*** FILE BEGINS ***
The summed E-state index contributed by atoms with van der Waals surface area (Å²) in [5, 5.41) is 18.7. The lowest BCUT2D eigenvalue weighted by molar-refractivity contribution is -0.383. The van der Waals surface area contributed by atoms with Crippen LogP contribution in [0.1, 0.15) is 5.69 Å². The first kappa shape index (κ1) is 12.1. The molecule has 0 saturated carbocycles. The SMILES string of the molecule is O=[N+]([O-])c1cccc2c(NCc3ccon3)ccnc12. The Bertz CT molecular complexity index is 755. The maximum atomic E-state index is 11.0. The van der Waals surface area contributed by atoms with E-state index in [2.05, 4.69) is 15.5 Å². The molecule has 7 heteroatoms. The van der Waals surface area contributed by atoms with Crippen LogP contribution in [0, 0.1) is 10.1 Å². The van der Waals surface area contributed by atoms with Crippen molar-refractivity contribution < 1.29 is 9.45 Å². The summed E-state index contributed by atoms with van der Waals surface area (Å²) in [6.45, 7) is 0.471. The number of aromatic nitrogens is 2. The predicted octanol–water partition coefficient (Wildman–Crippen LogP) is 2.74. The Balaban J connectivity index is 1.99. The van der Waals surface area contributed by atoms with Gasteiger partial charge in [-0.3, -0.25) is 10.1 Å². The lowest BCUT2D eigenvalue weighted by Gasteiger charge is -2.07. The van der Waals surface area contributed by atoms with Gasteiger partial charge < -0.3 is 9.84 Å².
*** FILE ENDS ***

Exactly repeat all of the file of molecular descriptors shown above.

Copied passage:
The summed E-state index contributed by atoms with van der Waals surface area (Å²) in [5, 5.41) is 18.7. The lowest BCUT2D eigenvalue weighted by molar-refractivity contribution is -0.383. The van der Waals surface area contributed by atoms with Crippen LogP contribution in [0.1, 0.15) is 5.69 Å². The first kappa shape index (κ1) is 12.1. The molecule has 0 saturated carbocycles. The SMILES string of the molecule is O=[N+]([O-])c1cccc2c(NCc3ccon3)ccnc12. The Bertz CT molecular complexity index is 755. The maximum atomic E-state index is 11.0. The van der Waals surface area contributed by atoms with E-state index in [2.05, 4.69) is 15.5 Å². The molecule has 7 heteroatoms. The van der Waals surface area contributed by atoms with Crippen LogP contribution in [0, 0.1) is 10.1 Å². The van der Waals surface area contributed by atoms with Crippen molar-refractivity contribution < 1.29 is 9.45 Å². The summed E-state index contributed by atoms with van der Waals surface area (Å²) in [6.45, 7) is 0.471. The number of aromatic nitrogens is 2. The predicted octanol–water partition coefficient (Wildman–Crippen LogP) is 2.74. The Balaban J connectivity index is 1.99. The van der Waals surface area contributed by atoms with Gasteiger partial charge in [-0.3, -0.25) is 10.1 Å². The lowest BCUT2D eigenvalue weighted by Gasteiger charge is -2.07. The van der Waals surface area contributed by atoms with Gasteiger partial charge < -0.3 is 9.84 Å².